Canada commits funding to help transit systems transition to electric power

March 5, 2021
The funding comes from the federal government’s eight-year, C$14.9 billion transit investment and supports the goal of purchasing 5,000 zero-emission buses in the next five years.

The government of Canada has committed C$2.75 billion (US$2.17 billion) over the next five years toward helping transportation providers transition to electric power. The funding is part of the C$14.9 billion (US$11.73 billion) in dedicated transit investment announced in February.

“Better public transit, cleaner air, quieter streets and a planet safe for our kids–that’s the goal of our investment in zero-emission buses across Canada,” said Canada Minister of Infrastructure and Communities Catherine McKenna. “By making this investment, we’re tackling climate change while creating good jobs and supporting manufacturing right now, here at home. Canada’s infrastructure plan invests in thousands of projects, creates jobs across the country and builds cleaner, more inclusive communities.”

The federal funding is in addition to the C$1.5 billion (US$1.18 billion) the Canada Infrastructure Bank has committed to zero-emission buses and associated infrastructure as part of its three-year Growth Plan. The newly announced funding will start in 2021 and, according to the Canadian government, “support municipalities, transit authorities and school boards with transition planning, increase ambition on the electrification of transit systems and deliver on the government’s commitment to help purchase 5,000 zero-emission buses over the next five years.”

The government explains Canada’s transportation sector accounts for 25 percent of the country’s greenhouse gas emissions. The country’s existing programs have supported the purchase of 300 zero-emission buses, including 15 new battery-electric buses for TransLink in Vancouver, British Columbia, which was funded in part from the federal Gas Tax Fund and 65 electric buses in Guelph, Ontario, which was funded in part through the Investing in Canada Infrastructure Program.

Additionally, Toronto Transit Commission announced last fall its fleet of 60 all electric buses represents the largest on-road electric bus fleet in North America.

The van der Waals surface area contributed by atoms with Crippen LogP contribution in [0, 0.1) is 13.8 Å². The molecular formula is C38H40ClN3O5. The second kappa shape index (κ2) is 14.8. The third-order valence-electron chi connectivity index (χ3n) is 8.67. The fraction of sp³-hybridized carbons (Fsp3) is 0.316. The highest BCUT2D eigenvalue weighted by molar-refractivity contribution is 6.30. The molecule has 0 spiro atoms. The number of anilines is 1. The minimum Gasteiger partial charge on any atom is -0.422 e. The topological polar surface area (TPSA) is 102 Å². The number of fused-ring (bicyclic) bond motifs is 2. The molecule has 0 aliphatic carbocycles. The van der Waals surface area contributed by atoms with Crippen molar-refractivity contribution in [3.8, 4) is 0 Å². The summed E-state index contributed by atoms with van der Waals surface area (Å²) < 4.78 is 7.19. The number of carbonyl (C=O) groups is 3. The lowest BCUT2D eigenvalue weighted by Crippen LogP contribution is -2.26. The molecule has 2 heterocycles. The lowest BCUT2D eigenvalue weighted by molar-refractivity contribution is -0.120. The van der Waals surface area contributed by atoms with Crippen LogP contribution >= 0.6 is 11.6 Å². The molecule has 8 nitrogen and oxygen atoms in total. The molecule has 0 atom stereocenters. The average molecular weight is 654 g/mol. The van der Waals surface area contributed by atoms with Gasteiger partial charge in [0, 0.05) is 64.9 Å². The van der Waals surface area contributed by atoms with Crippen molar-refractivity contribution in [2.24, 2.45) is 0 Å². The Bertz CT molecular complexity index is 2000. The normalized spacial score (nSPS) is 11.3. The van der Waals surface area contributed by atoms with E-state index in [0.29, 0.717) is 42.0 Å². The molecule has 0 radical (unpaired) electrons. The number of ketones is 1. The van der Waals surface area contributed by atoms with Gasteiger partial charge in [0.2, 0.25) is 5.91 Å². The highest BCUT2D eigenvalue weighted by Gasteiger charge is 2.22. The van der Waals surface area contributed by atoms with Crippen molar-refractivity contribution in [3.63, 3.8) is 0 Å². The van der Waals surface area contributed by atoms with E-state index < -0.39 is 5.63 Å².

The government of Canada believes investing in cleaner transit networks will not only reduce emissions, but increase ridership, as well as incentivize and accelerate zero-emission bus adoption.

Canadian Urban Transit Association President and CEO Marco D’Angelo said the announcement represents a significant step toward lower transit emissions while also recognizing the country’s electric bus industry as a world leader.

“With this assistance, transit systems can take more climate action while creating and supporting good Canadian jobs,” said D’Angelo. “Canada’s electric bus manufacturing sector is among the world’s most advanced. But the cost of vehicles is not the only expense in electrification as transit systems need the charging infrastructure the buses require.”

Canadian Urban Transit Research & Innovation Consortium (CUTRIC), which is part of a partnership on zero-emission bus research and is leading a hydrogen fuel cell development project, among other efforts, believes transit agencies and municipalities “are ready for electrification.”

“Today’s investment by the federal government will allow transit agencies across the country to expedite the decarbonization of our transit systems to meet Canada’s ambitious climate goals,” said CUTRIC President and CEO Dr. Josipa Petrunic. “Zero-emission buses will benefit Canadians by creating manufacturing and energy jobs in the low-carbon economy, while also transporting Canadians in a way that is safe, green, healthy and sustainable.”

About the Author

Mischa Wanek-Libman | Editor in Chief

Mischa Wanek-Libman serves as editor in chief of Mass Transit magazine. She is responsible for developing and maintaining the magazine’s editorial direction and is based in the western suburbs of Chicago.

Wanek-Libman has spent more than 20 years covering transportation issues including construction projects and engineering challenges for various commuter railroads and transit agencies. She has been recognized for editorial excellence through her individual work, as well as for collaborative content. 

She is an active member of the American Public Transportation Association's Marketing and Communications Committee and serves as a Board Observer on the National Railroad Construction and Maintenance Association (NRC) Board of Directors.  

She is a graduate of Drake University, where she earned a Bachelor of Arts degree in Journalism and Mass Communication with a major in magazine journalism and a minor in business management.